to explain the mind of Lear or Hamlet.
in the fullness of his glory is so far beyond our vocabulary,
our understanding, we can only share hints and images of the truth -
think of it as standing around a God-shaped blank.
The blank represents God,
but he we cannot capture his essence in words.
all round this God-shaped blank,
we erect signposts pointing towards the unknowable,
unseen centre of things.
On one signpost we write the word Love, on another Justice,
on others Shepherd, Sacrifice, Father, Son, and so on.
Maybe we invite those of other Christian traditions
and perhaps other faiths traditions to erect their signposts.
Everyone uses human language
and describes God by analogy with human experience -
the images often conflict, may even refute each other.
yet if we want to understand the God shaped space in our lives,
we can do no better than look at all the signposts
and peer into the unseeable place
where all the signposts seem to converge.
man comes to the holy man or teacher
with a complaint against his neighbour.
The sage listens and finally says “You are right”
man goes off happy and vindicated,
but the neighbour then comes and puts his side of the story.
The sage listened carefully and finally says “You are right”.
wife of the sage has listened to all of this
and tackles her husband -
“I have heard what you have said to both men -
how can they both be in the right - it is not possible.”
The sage looks at here and says
“You are right”.
Its an old story told in all the major religions -
the truth is not that easy to pin down.
Theological debate should never descend
to the trading of glib megaphone certainties at an EDF/Anti Nazi league stand-off.
It’s worth remembering, in the words of Latin
Liberation Theologian Guitierez - that
“Those who change the course of history
are usually those who pose a new set of questions
rather than those who offer solutions”
(The Power of the Poor 1979, eng tr p35)
Williams at St Pauls Cathedral on Friday said
"In a world as complicated as ours has become,
it would be a very rash person
who would feel able to say without hesitation,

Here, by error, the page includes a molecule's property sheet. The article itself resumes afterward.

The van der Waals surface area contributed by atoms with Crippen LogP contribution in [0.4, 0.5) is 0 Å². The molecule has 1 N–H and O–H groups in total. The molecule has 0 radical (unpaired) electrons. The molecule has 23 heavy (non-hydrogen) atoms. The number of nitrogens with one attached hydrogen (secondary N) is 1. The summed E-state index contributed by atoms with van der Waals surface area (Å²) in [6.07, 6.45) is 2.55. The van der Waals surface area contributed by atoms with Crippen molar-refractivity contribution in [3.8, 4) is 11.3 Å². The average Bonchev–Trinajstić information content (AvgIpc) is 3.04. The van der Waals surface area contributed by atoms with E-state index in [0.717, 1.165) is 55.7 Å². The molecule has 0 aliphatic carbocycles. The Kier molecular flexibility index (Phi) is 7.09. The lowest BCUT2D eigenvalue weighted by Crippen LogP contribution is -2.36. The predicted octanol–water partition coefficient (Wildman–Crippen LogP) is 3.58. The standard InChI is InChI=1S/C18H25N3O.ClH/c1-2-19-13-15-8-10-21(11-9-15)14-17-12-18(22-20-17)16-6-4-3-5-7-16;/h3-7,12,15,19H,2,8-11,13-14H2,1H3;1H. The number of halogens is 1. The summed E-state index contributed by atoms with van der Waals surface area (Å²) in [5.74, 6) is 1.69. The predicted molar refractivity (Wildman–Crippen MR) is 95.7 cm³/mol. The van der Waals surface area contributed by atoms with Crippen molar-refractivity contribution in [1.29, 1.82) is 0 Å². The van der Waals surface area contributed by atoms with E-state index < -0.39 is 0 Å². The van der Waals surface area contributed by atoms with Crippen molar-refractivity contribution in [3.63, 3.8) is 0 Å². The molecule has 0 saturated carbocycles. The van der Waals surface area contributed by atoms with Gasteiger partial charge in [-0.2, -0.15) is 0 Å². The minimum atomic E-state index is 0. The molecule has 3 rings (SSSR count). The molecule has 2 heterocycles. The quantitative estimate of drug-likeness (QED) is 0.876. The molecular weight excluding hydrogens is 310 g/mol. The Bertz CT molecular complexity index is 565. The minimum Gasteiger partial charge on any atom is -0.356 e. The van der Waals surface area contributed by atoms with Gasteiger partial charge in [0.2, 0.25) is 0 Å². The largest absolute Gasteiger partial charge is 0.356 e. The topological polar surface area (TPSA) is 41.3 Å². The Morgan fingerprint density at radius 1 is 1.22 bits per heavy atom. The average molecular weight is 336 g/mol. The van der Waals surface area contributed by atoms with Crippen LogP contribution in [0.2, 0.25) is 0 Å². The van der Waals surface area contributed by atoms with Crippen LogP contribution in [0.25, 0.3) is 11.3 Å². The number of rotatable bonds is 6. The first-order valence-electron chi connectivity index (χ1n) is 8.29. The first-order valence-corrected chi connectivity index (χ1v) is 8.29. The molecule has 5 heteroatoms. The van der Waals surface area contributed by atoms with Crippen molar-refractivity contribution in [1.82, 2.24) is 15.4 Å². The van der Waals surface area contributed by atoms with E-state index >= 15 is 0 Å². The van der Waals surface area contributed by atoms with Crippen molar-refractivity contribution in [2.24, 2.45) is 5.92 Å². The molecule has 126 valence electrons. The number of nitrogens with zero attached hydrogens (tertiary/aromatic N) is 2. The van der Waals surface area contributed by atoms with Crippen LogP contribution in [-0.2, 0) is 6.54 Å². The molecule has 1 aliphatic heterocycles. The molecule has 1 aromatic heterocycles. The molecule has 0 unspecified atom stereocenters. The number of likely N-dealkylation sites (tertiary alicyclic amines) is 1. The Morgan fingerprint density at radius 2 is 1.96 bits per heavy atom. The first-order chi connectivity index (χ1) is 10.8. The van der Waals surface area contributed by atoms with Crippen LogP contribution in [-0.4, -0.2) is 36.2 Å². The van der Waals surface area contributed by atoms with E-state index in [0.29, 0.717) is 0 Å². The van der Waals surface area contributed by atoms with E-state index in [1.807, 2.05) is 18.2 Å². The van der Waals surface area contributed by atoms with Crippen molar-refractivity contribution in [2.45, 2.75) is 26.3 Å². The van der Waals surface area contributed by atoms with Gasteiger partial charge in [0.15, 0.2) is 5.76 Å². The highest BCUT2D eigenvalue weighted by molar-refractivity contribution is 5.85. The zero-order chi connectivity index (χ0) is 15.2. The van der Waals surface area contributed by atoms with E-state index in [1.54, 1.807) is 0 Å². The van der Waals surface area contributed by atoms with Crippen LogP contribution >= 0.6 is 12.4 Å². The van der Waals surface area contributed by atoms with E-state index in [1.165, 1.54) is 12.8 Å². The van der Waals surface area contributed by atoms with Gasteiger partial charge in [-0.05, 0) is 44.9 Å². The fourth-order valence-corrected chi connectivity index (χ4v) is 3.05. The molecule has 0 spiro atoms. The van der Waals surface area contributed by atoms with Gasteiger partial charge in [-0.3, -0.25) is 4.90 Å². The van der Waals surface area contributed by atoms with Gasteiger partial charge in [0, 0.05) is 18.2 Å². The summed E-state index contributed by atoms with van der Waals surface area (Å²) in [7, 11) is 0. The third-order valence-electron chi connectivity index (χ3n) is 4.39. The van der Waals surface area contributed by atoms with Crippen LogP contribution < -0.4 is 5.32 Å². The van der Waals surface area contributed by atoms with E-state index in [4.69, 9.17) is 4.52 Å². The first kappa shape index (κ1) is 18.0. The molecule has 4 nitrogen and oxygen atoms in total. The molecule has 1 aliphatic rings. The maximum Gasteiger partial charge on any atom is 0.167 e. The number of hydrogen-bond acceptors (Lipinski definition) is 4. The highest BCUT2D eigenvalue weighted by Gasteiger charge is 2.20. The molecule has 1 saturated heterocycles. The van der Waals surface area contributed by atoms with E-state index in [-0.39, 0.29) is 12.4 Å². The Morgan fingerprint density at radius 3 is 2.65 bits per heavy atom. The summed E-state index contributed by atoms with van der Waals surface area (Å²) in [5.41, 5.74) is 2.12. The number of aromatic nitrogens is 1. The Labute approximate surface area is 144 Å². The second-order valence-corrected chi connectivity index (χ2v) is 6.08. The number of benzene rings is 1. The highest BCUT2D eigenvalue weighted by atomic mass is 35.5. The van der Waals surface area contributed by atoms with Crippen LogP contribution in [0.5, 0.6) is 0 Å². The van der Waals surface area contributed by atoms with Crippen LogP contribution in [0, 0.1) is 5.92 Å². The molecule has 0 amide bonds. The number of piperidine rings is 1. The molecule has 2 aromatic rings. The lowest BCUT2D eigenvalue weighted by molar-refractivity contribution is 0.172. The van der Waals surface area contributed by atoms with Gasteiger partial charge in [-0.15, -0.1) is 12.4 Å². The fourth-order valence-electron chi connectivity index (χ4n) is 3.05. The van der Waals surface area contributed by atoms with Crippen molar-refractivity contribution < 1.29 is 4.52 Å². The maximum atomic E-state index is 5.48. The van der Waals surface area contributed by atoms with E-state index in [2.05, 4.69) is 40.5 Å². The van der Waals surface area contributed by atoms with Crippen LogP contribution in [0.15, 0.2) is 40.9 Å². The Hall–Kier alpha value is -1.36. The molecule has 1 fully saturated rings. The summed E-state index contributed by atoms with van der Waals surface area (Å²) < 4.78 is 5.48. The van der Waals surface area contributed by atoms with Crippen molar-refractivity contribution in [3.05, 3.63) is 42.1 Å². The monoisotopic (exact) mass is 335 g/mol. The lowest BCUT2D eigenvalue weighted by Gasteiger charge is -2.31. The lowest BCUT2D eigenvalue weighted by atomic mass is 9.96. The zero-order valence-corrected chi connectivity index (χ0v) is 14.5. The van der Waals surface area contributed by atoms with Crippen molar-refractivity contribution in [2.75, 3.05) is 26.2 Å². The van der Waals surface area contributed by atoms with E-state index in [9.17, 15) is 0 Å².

this was absolutely the right or the wrong thing to do,
the right or the wrong place to be,"
Which was his way into a critique
of the handling of the Iraq war.
“Lord I believe, help thou my unbelief”
I don’t read this as a plea to Christ
to get rid of our questioning our doubts or our uncertainty -
about God or the world -
rather its a plea to be with us in the walk of faith
& help us with the necessary and creative wrestling with doubt.
God does help our unbelief.
There’s much that a small child does not understand
about her or his parents -
but the child can know him or herself loved.
children of God we walk with the Lord - and - in Paul’s words -
“we know the love that surpasses knowledge” (Eph 3:19).
let us walk with the Lord on this earth,
let us seek to ask questions and ever seek
to deepen our knowledge of the Lord and his ways
finally we reach heaven’s gate -
a place of sight and light and understanding -
Cecily Taylor describes arriving in Heaven like this:
“I pulled my sack of
right up the stairs of heaven.
and shook them out, all clattering,
before the feet of God.
He smiled that I had carried them
for such a weary distance
and I could smile because it seemed
I would not need them now-
all my answers floated up
like rainbow bubbles laughing
and children ran to catch them
down the lanes of paradise”
Surely then, as at length we tread
the verge of Jordan
and reach the gates of Heaven,,
so shall we laugh at our stupidities and cry at our mistakes
as at last we recognize - not in a dim mirror but face to face -
the God who faithfully followed us through every doubting day
and at the last welcomes us
into his Kingdom of wisdom, truth & love
Order of Service
Hymn “Living God, your word has called us”
[Malcolm Archer © Kevin Mayhew NHWS 203 CCL Licence 58752]
All Age Ministry - Debbie Myhill
Hymn 138 “Seek ye first the Kingdom of God”
Minister; Let us share God’s blessing.
Adults; The peace of the Lord be with you
Young Church; And also with you.
Minister; Go in peace.
(Young people leave for their own sessions)
Readings Job 23:1-10 (p.527)
Mark 9:14-24 (p.1013)
Hymn 686 “When our confidence is shaken”
Sermon “Questions & Answers: Doing Church & University”
Hymn “God has called us to a journey”
[Nick Fawcett “Cantate Domino” 25 © Kevin Mayhew CCLI No 58752]
Prayers of Intercession
Leader: ….O Lord, hear our prayer
People (sing): O Lord hear our
prayer, O Lord hear my prayer
When I call, answer me
O Lord hear our prayer, O Lord hear my prayer
Come and listen to me.